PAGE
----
Not knowing whether the cheapest energy firms are "any good" is the most common reason householders are reluctant to switch energy supplier, according to a poll of 3,500 MoneySavers.
Last month we asked "What puts you off/frustrates you about switching energy?", and of the 3,449 respondents, a third (32%) said switching providers was easy.
The remaining two-thirds selected issues with switching which applied to them. Some 23% of users' total 5,192 votes identified as a problem that they hadn't heard of the cheapest companies, with concerns that they simply didn't know if they were any good.
Among the other biggest switching deterrents were users not being sure how much money it would save in the long run (10%) and users worrying that actually switching provider would be a "nightmare" despite comparing being easy (9%).
What puts people off switching?
Here's a list of the top 10 most common reasons MoneySavers told us they were put off switching:
Should I switch to a smaller supplier I might not have heard of?
Most people currently get their energy from a group of firms known as the big six – British Gas, EDF, E.on, Npower, Scottish Power and SSE. But as a general rule it's smaller suppliers which tend to offer the cheapest deals on the market.
For example, right now the market's cheapest deal is a one-year fix from OneSelect, which only began supplying energy in recent months. Based on typical use, this tariff costs an average £824/year – about £100/year less than the cheapest big-six fix. (The OneSelect tariff isn't available in Scotland, so for Scottish customers the cheapest is a one-year fix from Eversmart which costs an average £827/year on typical use.)
While our poll shows many are wary of smaller suppliers, and feedback on new small suppliers is often limited, previous MSE polls suggest some smaller firms can actually offer a better customer experience than their big-name counterparts.
In our April poll, gas-only supplier Zog Energy was ranked top for customer service for the third time running, with 96% of customers rating it as "great". Another smaller firm, Ovo Energy, was in second place, maintaining its long-standing position near the top of our rankings.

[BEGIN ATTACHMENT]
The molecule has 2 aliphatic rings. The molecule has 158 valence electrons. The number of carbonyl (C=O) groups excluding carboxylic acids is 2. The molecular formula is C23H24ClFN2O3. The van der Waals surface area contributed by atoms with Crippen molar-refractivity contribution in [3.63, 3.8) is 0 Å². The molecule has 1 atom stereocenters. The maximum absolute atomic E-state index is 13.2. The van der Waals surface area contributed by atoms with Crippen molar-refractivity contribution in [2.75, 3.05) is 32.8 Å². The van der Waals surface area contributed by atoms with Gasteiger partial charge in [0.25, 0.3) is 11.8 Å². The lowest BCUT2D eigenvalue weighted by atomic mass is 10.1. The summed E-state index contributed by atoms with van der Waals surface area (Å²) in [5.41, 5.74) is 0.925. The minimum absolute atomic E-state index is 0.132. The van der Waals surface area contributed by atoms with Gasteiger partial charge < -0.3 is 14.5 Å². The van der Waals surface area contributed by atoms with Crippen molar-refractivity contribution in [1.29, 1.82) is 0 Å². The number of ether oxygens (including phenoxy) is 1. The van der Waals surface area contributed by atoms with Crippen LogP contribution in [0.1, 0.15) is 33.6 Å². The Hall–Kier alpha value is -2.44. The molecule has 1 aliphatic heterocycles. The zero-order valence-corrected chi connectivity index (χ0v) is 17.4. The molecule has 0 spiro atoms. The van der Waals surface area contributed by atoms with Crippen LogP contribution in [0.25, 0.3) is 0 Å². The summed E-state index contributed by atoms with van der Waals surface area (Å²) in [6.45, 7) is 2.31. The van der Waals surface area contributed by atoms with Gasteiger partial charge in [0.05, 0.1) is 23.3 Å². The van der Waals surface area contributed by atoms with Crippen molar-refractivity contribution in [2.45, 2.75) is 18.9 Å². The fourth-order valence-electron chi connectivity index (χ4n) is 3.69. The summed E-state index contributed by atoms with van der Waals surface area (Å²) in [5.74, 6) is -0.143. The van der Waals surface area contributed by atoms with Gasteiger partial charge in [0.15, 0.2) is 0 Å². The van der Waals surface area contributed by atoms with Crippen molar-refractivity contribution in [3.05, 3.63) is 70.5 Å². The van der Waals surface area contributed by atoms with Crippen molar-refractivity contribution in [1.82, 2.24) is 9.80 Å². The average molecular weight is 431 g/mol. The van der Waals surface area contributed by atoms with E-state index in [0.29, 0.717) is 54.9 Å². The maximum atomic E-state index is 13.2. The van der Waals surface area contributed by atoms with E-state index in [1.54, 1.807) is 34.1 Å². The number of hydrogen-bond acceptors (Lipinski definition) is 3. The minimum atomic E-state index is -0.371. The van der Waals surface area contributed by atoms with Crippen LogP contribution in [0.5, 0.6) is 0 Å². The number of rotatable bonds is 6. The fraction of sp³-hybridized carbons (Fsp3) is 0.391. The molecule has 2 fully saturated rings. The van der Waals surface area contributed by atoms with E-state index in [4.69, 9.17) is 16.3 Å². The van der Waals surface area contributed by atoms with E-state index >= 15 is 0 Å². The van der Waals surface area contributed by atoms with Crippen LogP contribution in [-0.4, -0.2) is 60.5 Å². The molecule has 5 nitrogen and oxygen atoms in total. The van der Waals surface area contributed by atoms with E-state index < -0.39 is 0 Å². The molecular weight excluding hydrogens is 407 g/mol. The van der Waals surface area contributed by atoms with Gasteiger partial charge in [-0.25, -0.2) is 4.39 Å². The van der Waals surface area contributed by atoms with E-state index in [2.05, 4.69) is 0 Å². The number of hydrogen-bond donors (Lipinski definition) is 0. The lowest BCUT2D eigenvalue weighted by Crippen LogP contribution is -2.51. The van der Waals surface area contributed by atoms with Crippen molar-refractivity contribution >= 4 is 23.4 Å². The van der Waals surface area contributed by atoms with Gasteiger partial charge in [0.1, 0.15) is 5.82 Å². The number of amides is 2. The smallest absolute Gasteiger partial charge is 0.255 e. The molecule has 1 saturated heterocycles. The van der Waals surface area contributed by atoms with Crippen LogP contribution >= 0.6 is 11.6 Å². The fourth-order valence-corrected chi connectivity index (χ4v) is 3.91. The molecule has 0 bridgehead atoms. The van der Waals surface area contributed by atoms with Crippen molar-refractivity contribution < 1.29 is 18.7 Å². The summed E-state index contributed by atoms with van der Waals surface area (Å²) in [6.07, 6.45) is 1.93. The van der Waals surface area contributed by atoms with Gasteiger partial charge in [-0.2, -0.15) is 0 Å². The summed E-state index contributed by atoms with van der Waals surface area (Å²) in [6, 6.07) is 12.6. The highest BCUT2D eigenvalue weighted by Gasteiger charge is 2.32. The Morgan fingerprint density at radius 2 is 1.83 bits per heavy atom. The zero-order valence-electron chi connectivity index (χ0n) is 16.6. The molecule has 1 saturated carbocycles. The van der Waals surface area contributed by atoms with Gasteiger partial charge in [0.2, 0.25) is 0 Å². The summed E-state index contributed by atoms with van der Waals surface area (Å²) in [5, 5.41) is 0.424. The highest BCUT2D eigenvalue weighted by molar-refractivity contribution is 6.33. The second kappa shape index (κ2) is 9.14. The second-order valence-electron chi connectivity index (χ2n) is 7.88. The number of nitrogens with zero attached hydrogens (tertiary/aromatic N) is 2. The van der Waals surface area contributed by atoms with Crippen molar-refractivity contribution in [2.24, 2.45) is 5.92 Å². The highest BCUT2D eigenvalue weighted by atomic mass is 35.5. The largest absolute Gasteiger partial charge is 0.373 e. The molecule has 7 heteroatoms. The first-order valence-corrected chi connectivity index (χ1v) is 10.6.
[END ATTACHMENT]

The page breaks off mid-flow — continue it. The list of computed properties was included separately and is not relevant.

Some also worry about the stability of smaller suppliers, though it's worth noting that regulator Ofgem has rules in place to protect customers if the worst should happen – for example, when GB Energy went bust last year, Co-op Energy quickly stepped in and customers' existing tariffs were honoured.
If you're concerned about using a smaller supplier, don't let that put you off switching. Even if you want to stick with the big six, if you're currently on a standard variable tariff it's possible to save £100s/yr by switching – for example with the special cut-rate EDF deal we've negotiated featured in this week's email. To compare and find your cheapest deal, use our free Cheap Energy Club.
Other key switching need-to-knows
Here are some of MoneySavers' other concerns – and what you need to know about switching:
- "I'm not sure it really saves money in the long run." Right now the market's cheapest tariff is around £100/yr less than the cheapest big-six fix based on typical use, and even switching to the cheapest big-six tariff from the average standard tariff would save you an average of over £200/yr. Make sure when a fix ends you compare and consider switching again though, as you're likely to be moved onto a supplier's pricey standard tariff at that point.
- "Comparing is easy, but I'm worried switching provider will be a nightmare." Switching is usually easy – only customer service, billing and prices change. The new supplier performs the switch, and all you need to do is take a meter reading. It can take as little as 17 days to switch – including a 14-day cooling-off period where you're free to change your mind without penalty – but can sometimes take up to four to six weeks.
- "I'm worried I'll be cut off in error." You won't be. When you switch it's the same gas, electricity and safety, the only thing that changes is who provides your bill and looks after your account.
- "I'm worried I'll lose smart meter functions." Unfortunately, smart meters aren't compatible with different suppliers at the moment. If you switch to another supplier, your smart meter will likely lose some its 'smart' functionality – such as the ability to send automatic readings to your supplier. However, all this means is that you'd have to go back to manually providing meter readings to your new supplier – don't let it put you off switching and saving.